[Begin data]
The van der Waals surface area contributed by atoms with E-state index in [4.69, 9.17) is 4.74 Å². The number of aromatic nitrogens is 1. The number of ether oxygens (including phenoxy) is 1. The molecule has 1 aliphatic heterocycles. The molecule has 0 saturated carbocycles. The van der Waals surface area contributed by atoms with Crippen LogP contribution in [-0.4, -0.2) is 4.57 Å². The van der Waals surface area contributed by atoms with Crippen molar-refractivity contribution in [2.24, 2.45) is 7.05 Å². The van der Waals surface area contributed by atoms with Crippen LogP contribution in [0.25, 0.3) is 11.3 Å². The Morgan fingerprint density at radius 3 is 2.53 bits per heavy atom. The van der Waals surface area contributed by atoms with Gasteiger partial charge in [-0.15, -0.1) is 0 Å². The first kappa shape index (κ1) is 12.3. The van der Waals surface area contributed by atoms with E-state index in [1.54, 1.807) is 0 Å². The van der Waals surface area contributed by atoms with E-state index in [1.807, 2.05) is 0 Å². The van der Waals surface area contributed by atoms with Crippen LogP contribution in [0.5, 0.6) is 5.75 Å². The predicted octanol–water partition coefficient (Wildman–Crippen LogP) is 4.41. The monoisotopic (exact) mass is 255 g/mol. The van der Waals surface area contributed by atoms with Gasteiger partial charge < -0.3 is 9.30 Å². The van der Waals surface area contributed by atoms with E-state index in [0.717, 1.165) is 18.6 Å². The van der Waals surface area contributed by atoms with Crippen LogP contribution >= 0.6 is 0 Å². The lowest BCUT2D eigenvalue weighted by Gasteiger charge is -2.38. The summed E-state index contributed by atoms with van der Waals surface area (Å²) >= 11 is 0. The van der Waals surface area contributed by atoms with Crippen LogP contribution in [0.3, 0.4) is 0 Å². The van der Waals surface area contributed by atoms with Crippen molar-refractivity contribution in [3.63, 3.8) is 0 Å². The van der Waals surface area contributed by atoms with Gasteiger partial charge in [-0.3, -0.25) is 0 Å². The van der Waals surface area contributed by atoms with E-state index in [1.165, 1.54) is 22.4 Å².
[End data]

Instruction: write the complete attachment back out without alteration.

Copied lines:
The van der Waals surface area contributed by atoms with E-state index in [4.69, 9.17) is 4.74 Å². The number of aromatic nitrogens is 1. The number of ether oxygens (including phenoxy) is 1. The molecule has 1 aliphatic heterocycles. The molecule has 0 saturated carbocycles. The van der Waals surface area contributed by atoms with Crippen LogP contribution in [-0.4, -0.2) is 4.57 Å². The van der Waals surface area contributed by atoms with Crippen molar-refractivity contribution in [2.24, 2.45) is 7.05 Å². The van der Waals surface area contributed by atoms with Crippen LogP contribution in [0.25, 0.3) is 11.3 Å². The Morgan fingerprint density at radius 3 is 2.53 bits per heavy atom. The van der Waals surface area contributed by atoms with Gasteiger partial charge in [-0.15, -0.1) is 0 Å². The first kappa shape index (κ1) is 12.3. The van der Waals surface area contributed by atoms with E-state index in [1.54, 1.807) is 0 Å². The van der Waals surface area contributed by atoms with E-state index in [1.807, 2.05) is 0 Å². The van der Waals surface area contributed by atoms with Crippen LogP contribution in [0.5, 0.6) is 5.75 Å². The predicted octanol–water partition coefficient (Wildman–Crippen LogP) is 4.41. The monoisotopic (exact) mass is 255 g/mol. The van der Waals surface area contributed by atoms with Gasteiger partial charge < -0.3 is 9.30 Å². The van der Waals surface area contributed by atoms with E-state index in [0.717, 1.165) is 18.6 Å². The van der Waals surface area contributed by atoms with Crippen LogP contribution >= 0.6 is 0 Å². The lowest BCUT2D eigenvalue weighted by Gasteiger charge is -2.38. The summed E-state index contributed by atoms with van der Waals surface area (Å²) >= 11 is 0. The van der Waals surface area contributed by atoms with Crippen LogP contribution in [0.3, 0.4) is 0 Å². The van der Waals surface area contributed by atoms with Crippen molar-refractivity contribution in [3.63, 3.8) is 0 Å². The van der Waals surface area contributed by atoms with Gasteiger partial charge in [-0.3, -0.25) is 0 Å². The van der Waals surface area contributed by atoms with E-state index in [1.165, 1.54) is 22.4 Å².